MediaNama: Do you give these insights only for YouTube or is it for all digital platforms put together?
Pitalwalla: Right now, we are giving it for YouTube and the idea is to add more platforms to it. We have already added some but we can’t talk about it right now.
Facebook video & Facebook
MediaNama: With Facebook video coming up, have you guys done anything similar on Facebook? How do you think Facebook is approaching videos differently from YouTube?
Pitalwalla: On Facebook video, one expects that Facebook will launch monetization. We believe Facebook is a really powerful platform that wields much richer content experience even apart from video, with images and text. We have already worked with Facebook to create content for our marque brands on the platform. We have in fact even released some content exclusively on Facebook first for our Facebook audience. We found the platform to be quite powerful to build content brands. We are very bullish, not just for us but even for our creators.
MediaNama: How do you think Facebook is approaching video differently than YouTube with the different base that they have?
Pitalwalla: Basically, on Facebook you have a lot more options to build a content brand because it is beyond just video. You have images, texts, you have other formats that you could use and work with. Secondly, because of the nature of Facebook, you have stay touch with your audiences in a very different mode than YouTube. Timeline is something that is so central to making sure that your content is discovered.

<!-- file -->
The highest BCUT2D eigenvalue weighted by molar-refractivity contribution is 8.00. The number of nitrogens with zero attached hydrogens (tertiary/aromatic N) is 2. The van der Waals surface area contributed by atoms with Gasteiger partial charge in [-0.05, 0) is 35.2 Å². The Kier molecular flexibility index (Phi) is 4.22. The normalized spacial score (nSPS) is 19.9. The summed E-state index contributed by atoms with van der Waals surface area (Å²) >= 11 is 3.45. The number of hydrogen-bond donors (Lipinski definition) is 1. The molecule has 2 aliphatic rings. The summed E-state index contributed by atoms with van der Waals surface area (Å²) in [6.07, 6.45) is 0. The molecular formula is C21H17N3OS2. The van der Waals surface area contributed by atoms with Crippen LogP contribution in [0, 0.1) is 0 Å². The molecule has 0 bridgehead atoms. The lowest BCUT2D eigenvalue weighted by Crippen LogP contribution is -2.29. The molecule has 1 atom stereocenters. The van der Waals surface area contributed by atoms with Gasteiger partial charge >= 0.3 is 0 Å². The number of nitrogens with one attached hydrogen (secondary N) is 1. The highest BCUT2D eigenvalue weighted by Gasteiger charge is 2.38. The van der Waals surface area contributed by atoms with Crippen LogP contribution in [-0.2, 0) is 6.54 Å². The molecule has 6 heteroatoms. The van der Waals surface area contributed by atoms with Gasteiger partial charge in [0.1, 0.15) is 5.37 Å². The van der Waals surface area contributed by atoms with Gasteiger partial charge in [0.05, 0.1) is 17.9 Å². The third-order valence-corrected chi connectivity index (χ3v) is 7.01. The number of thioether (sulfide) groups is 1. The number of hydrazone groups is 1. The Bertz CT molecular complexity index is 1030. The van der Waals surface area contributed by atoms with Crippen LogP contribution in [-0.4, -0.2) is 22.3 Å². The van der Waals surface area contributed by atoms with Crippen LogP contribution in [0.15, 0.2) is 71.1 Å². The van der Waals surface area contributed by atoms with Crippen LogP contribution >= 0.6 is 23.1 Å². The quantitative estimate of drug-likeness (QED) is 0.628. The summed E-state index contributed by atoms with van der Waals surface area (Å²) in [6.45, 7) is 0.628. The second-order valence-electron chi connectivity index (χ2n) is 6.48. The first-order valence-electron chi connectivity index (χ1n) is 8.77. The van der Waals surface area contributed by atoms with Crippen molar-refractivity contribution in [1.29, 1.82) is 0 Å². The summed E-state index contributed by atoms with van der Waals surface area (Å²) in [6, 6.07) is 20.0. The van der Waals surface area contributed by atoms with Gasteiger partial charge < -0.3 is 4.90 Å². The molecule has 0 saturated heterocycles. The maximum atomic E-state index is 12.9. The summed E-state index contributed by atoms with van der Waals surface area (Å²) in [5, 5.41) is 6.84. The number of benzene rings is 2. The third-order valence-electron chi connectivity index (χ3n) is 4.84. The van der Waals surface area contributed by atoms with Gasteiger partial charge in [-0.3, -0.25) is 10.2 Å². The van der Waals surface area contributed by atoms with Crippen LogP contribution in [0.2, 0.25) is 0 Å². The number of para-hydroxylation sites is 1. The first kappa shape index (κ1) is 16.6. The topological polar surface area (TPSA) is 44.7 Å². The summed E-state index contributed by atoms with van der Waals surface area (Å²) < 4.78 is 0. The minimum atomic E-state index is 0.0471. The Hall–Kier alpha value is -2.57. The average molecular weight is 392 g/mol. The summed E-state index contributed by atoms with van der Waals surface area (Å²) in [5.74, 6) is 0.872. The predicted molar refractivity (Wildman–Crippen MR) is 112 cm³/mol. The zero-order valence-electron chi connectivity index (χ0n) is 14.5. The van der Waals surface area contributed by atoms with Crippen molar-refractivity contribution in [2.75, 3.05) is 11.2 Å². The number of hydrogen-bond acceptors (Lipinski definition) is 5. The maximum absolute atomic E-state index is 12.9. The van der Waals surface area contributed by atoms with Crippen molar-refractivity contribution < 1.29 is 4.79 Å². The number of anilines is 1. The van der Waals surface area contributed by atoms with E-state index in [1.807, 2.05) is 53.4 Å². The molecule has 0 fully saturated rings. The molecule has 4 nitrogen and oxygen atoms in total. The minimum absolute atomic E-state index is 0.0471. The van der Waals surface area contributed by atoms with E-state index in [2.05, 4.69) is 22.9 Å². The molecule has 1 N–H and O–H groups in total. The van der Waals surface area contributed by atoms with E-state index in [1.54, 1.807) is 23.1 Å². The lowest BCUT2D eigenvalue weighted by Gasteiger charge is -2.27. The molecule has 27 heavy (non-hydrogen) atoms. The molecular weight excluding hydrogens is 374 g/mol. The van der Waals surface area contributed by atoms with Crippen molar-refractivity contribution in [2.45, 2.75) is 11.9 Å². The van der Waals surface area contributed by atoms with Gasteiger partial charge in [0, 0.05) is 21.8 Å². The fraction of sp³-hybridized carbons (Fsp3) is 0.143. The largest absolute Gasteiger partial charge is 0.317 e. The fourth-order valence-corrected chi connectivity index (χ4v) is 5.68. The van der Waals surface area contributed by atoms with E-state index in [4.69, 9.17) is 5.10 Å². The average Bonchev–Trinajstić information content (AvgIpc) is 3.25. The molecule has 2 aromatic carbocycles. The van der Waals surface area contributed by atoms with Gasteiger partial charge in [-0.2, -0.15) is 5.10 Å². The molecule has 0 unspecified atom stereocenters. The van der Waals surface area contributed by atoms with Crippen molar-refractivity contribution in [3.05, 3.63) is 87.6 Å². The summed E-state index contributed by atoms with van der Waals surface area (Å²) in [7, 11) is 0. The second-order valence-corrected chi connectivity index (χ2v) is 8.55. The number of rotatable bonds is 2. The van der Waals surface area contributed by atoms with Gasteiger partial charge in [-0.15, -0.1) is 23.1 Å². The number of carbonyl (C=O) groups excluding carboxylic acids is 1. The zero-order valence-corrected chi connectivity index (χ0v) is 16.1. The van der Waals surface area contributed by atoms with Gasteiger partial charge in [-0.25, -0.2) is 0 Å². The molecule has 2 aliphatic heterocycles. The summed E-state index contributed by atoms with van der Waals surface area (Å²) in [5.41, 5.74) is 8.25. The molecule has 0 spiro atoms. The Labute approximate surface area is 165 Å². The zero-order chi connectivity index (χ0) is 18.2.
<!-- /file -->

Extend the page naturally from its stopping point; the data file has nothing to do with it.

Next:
Third is also how Facebook is evolving as a content platform. The kind of data that they provide could be very powerful to understand very deeply what content your audience is engaging with and what content resonates with them in a particular geography, particular demographic, psychographics so it gives various cuts on the mind of your audience critical for your programming.
And the last really is to be able to target. I think Facebook allows you on a core level to look at content marketing in a very different light than YouTube, which offers you limited ways to get people with a certain taste profile to sample your content. Facebook does a much better job of it.
MediaNama: When you say Facebook helps discoverability of your content, I have noticed that Facebook only allows your native uploads to be discovered, not your YouTube videos. Then how does it help discovery of your YouTube content?
Pitalwalla: You are right. Facebook has found a way to promote anything that is a native upload on its platform than external content. So if you upload an image natively to Facebook, as opposed to a link that the user needs to click on outside of Facebook to watch an image, it will promote the former more than the latter. So now on Facebook, we started to upload natively on Facebook.
Although there is no monetization there, our idea is to build good brands and loyal audiences. Then if monetization comes, we’ll have the audience ready to get it off the ground for us. We are working closely with Facebook to enable our creators to migrate their content and brands onto the platform, both of our own as well as our creators’. We are working on making the ecosystem to build out their audiences on Facebook.